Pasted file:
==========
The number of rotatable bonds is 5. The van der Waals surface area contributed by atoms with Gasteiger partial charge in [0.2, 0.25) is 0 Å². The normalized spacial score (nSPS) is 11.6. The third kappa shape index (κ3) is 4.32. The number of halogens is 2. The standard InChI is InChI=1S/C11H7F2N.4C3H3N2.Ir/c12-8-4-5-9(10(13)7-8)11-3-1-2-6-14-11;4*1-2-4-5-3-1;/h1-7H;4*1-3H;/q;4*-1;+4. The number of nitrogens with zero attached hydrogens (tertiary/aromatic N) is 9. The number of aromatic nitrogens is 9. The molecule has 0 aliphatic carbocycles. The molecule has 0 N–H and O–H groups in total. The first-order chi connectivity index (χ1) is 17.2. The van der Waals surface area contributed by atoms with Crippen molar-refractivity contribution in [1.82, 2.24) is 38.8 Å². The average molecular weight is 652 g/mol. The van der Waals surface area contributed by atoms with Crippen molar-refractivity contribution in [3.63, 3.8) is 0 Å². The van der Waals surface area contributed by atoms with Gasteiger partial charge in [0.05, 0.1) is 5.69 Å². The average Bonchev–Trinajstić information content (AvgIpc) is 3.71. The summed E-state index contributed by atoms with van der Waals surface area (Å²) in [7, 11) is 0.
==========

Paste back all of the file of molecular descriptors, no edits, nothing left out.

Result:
The number of rotatable bonds is 5. The van der Waals surface area contributed by atoms with Gasteiger partial charge in [0.2, 0.25) is 0 Å². The normalized spacial score (nSPS) is 11.6. The third kappa shape index (κ3) is 4.32. The number of halogens is 2. The standard InChI is InChI=1S/C11H7F2N.4C3H3N2.Ir/c12-8-4-5-9(10(13)7-8)11-3-1-2-6-14-11;4*1-2-4-5-3-1;/h1-7H;4*1-3H;/q;4*-1;+4. The number of nitrogens with zero attached hydrogens (tertiary/aromatic N) is 9. The number of aromatic nitrogens is 9. The molecule has 0 aliphatic carbocycles. The molecule has 0 N–H and O–H groups in total. The first-order chi connectivity index (χ1) is 17.2. The van der Waals surface area contributed by atoms with Crippen molar-refractivity contribution in [1.82, 2.24) is 38.8 Å². The average molecular weight is 652 g/mol. The van der Waals surface area contributed by atoms with Crippen molar-refractivity contribution in [3.63, 3.8) is 0 Å². The van der Waals surface area contributed by atoms with Gasteiger partial charge in [0.05, 0.1) is 5.69 Å². The average Bonchev–Trinajstić information content (AvgIpc) is 3.71. The summed E-state index contributed by atoms with van der Waals surface area (Å²) in [7, 11) is 0.